Revolutionary Love

Revolutionary Love

by Lee Anne Roquemore

Her felt board stories taught this tiny little girl about a half-God-man who loved
illogically
wrecklessly

She told me stories of love so big it set the world free

Then she raged at me

when I grew up to try to
love
just the same way

she’d taught me.

It turns out the puppets weren’t meant to teach.
They were made to distract
while the grown ups
focused on their glow up
not realizing

their stories were raising
revolutionaries.

So we come back to our Mother church,
asking why her stories about our Father God
don’t align with our fathers and mothers
and we can’t help but wonder

if she was lying all along
if that love is real
if we aren’t supposed to turn over tables
and set captives free

after all, what did you think you were teaching me?

2 thoughts on “Revolutionary Love”

  1. I’m not ignoring your writings. I read “Revolutionary Love” very late last night (early this morning) and again this afternoon between Zoom calls. Stunning insightful poetry! You distill the poignancy of a vivid memory down to its bone and marrow and chart the course of its bloodflow through your life’s journey with aesthetic clarity that leaves the reader chilled by your grasp of being human presence in the world while at the same time releasing tidal surges and recessions of emotional collage and gestalt that paint truth and reality in stark relief. Brilliant. This verse simultaneously shamed and vindicated my parental efforts with laser precision:

    It turns out the puppets weren’t meant to teach.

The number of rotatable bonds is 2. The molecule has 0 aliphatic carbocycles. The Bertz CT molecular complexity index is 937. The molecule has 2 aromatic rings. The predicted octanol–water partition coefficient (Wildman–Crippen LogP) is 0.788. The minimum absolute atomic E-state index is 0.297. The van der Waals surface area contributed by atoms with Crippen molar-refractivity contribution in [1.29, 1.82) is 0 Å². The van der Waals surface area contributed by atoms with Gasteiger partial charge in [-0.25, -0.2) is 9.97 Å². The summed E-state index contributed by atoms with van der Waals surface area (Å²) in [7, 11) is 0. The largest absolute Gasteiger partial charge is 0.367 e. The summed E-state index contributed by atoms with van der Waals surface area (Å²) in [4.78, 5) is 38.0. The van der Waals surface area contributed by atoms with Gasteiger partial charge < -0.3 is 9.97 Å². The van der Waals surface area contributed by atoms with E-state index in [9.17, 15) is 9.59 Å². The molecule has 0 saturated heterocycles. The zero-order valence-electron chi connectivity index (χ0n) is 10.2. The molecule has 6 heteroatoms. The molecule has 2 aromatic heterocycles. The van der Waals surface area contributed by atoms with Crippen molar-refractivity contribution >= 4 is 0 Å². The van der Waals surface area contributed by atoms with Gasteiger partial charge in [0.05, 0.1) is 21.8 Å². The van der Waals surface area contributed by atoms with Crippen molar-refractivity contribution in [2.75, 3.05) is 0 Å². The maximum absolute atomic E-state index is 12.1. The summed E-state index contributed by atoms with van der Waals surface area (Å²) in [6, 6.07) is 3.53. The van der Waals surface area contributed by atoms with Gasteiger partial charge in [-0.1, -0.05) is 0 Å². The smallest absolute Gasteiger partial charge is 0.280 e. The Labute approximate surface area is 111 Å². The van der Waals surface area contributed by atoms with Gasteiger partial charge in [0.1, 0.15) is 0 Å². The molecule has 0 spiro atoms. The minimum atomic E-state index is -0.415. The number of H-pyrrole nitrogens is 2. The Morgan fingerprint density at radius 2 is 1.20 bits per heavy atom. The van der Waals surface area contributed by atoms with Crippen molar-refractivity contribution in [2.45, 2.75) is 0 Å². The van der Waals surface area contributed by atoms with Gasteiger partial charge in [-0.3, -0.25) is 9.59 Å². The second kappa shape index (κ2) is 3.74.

They were made to distract
    while the grown ups
    focused on their glow up
    not realizing

    their stories were raising
    revolutionaries.

    “focused on their glow up” is raw pure genius. I think I may even guess who you were thinking of in this poem … but you need not tell me. I would suggest, however, that whenever your poetry, especially, has someone in particular at its center, simply say, e.g., “for Sherry” under the title. It’s time to take that boldness at work at this poem publicly in their faces, while leaving it just ambiguous enough that the one in the crosshairs will know the bullet is theirs at just the right moment. At the same time, the ambiguity leaves you room — if there’s any blowback from the target — to say, “Oh? Well, actually, Sherry, the poem is for a different Sherry I know today. Sorry, but I really wasn’t thinking of you at all.”

    Like

  2. A nit of a tiny symmetry to consider: if you capitalize “mother” as “Mother” the metaphor is improved IMHO in this verse:

    So we come back to our Mother church,
    asking why her stories about our Father God
    don’t align with our fathers and mothers
    and we can’t help but wonder

    Like

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